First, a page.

Erste AM: Debate around toy production: “We probably have to see a catastrophe first”

The Christmas shopping season accounts for about 25% of annual retail sales, and toys should make up a sizeable junk of that. After all, they are among the most popular Christmas presents. While this segment, too, has experienced an increase in demand for products from ecologically and socially fair manufacture, these standards have demarcated an often pricey niche. The rise of China to a status of global toy factory in particular has brought about significant deficiencies in terms of sustainability. But the five biggest producers, Hasbro, Mattel, Bandai Namco, Jakks Pacific, and Lego also show drastic shortcomings in some cases.

 

Mr. Benedikt, in comparison with sectors like the textile industry, relatively little attention is paid to the workplace conditions in the toy industry. Can you tell us why?

Benedikt: Certainly not because of better workplace conditions, as they still are often disastrous, especially in Asia, and especially among suppliers. Forced internships by students are common practice – and toxic substances are used no less. The workers are often even worse off than in other sectors. Whereas for example in the electrical industry the sector standards benefit from annual improvements, the most recent improvement in the toy industry was implemented in 2010. The fact that the shortcomings are not discussed much is largely due to two reasons. Firstly, many toy companies are not listed, which means that it is difficult to actively influence them via engagement as investors. And secondly, the industry is very concentrated, which means that there is little competition to force the various players’ hands. We probably have to see a catastrophe to trigger a public debate around these problems.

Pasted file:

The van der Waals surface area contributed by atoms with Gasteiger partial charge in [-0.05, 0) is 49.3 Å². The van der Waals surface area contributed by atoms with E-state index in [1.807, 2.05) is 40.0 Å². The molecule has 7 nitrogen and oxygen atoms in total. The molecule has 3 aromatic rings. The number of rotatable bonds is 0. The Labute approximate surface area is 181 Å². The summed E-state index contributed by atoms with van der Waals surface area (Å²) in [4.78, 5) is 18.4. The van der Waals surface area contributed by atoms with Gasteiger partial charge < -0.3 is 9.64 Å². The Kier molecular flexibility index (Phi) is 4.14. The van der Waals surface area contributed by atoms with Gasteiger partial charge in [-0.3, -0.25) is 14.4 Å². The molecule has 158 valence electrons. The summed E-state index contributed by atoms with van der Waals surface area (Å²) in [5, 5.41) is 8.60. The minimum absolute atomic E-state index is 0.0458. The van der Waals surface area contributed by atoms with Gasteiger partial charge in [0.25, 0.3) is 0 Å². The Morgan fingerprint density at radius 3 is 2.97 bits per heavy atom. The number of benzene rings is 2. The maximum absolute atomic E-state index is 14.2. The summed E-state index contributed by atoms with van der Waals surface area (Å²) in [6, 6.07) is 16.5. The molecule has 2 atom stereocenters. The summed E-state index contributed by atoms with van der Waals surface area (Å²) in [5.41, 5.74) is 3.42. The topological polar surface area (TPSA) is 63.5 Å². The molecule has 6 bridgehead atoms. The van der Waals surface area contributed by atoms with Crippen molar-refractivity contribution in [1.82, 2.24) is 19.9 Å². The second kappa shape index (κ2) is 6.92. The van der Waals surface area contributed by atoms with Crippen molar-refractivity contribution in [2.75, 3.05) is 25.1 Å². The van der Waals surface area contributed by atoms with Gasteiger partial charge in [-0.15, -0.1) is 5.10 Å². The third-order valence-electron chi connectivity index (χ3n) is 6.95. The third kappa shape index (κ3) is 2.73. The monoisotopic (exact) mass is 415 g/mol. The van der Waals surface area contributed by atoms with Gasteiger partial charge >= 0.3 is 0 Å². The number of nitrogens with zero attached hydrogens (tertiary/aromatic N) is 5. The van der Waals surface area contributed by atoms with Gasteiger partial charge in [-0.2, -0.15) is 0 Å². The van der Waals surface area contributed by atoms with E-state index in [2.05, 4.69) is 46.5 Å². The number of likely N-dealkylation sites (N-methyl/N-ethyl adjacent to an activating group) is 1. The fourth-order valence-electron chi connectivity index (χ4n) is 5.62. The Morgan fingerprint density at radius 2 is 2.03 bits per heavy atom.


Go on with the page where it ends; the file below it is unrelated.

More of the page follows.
This means that there is no improvement to date?

Benedikt: Well, there is. Of course, some important progress has been made.  Many small manufacturers nowadays adhere to high ecological and social standards. This has also incited such big producers as Hasbro or Mattel to advocate better workplace and social standards. However, the results are still limited. For example, Hasbro has just been confronted with accusations of bad workplace conditions among Chinese suppliers.

 

And what about the issue of sustainability?

Benedikt:  The rising amount of electronic content in toys has caused environmental pollution to rise accordingly. Only Hasbro offers the option of taking back and recycling discarded toys. Contaminants have also been detected numerous times in toys. While not all the poison used in production ends up in the toy itself, the contamination of the production site remains high. On the upside, regulatory requirements in Japan, the EU, and the USA are increasingly forcing companies to avoid contaminants and step up product safety and quality, although the support by controls is still somewhat lacking.

 

What other ESG problems have you flagged up with respect to toys? 

Benedikt: When it comes to social acceptability, data protection in connection with networked toys plays a crucial role. Children are more in need of protection than adults are in this context. It is therefore extremely important to protect their data and prevent involuntary purchases. Although this is what the legislators demands as well, in practice this aspect is not handled accordingly. The main deficiency is responsible marketing. Only Disney and Hasbro are positive exceptions to the rule.

 

 

Also have a look on our magazine for sustainable investments: http://esgletter.en.erste-am.com/

 

 

 

Erste Asset Management GmbH (www.erste-am.com) coordinates, and is responsible for, the asset management activities (asset management based on investment funds and portfolio solutions) within Erste Group Bank AG. At its locations in Austria, Germany, Croatia, Romania, Slovakia, the Czech Republic, and Hungary, it manages assets of about EUR 55.8bn (as of 31 December 2015).

 

 

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